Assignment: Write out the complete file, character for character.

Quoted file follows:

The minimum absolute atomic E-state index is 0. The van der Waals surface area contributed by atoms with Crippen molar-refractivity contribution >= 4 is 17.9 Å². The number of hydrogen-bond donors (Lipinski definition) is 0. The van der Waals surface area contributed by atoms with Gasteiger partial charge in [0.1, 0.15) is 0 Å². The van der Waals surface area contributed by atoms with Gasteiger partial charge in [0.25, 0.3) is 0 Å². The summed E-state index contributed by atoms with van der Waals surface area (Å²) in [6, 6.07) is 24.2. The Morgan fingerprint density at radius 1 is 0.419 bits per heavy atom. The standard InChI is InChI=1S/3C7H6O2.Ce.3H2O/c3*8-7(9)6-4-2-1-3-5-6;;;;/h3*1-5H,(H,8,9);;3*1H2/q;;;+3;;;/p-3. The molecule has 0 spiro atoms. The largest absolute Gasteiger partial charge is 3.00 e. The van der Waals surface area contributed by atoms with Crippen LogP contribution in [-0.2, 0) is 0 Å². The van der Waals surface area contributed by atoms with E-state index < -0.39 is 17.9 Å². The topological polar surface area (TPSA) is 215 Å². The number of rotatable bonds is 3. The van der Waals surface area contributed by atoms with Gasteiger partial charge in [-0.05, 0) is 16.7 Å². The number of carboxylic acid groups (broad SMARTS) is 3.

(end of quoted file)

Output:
The minimum absolute atomic E-state index is 0. The van der Waals surface area contributed by atoms with Crippen molar-refractivity contribution >= 4 is 17.9 Å². The number of hydrogen-bond donors (Lipinski definition) is 0. The van der Waals surface area contributed by atoms with Gasteiger partial charge in [0.1, 0.15) is 0 Å². The van der Waals surface area contributed by atoms with Gasteiger partial charge in [0.25, 0.3) is 0 Å². The summed E-state index contributed by atoms with van der Waals surface area (Å²) in [6, 6.07) is 24.2. The Morgan fingerprint density at radius 1 is 0.419 bits per heavy atom. The standard InChI is InChI=1S/3C7H6O2.Ce.3H2O/c3*8-7(9)6-4-2-1-3-5-6;;;;/h3*1-5H,(H,8,9);;3*1H2/q;;;+3;;;/p-3. The molecule has 0 spiro atoms. The largest absolute Gasteiger partial charge is 3.00 e. The van der Waals surface area contributed by atoms with Crippen LogP contribution in [-0.2, 0) is 0 Å². The van der Waals surface area contributed by atoms with E-state index < -0.39 is 17.9 Å². The topological polar surface area (TPSA) is 215 Å². The number of rotatable bonds is 3. The van der Waals surface area contributed by atoms with Gasteiger partial charge in [-0.05, 0) is 16.7 Å². The number of carboxylic acid groups (broad SMARTS) is 3.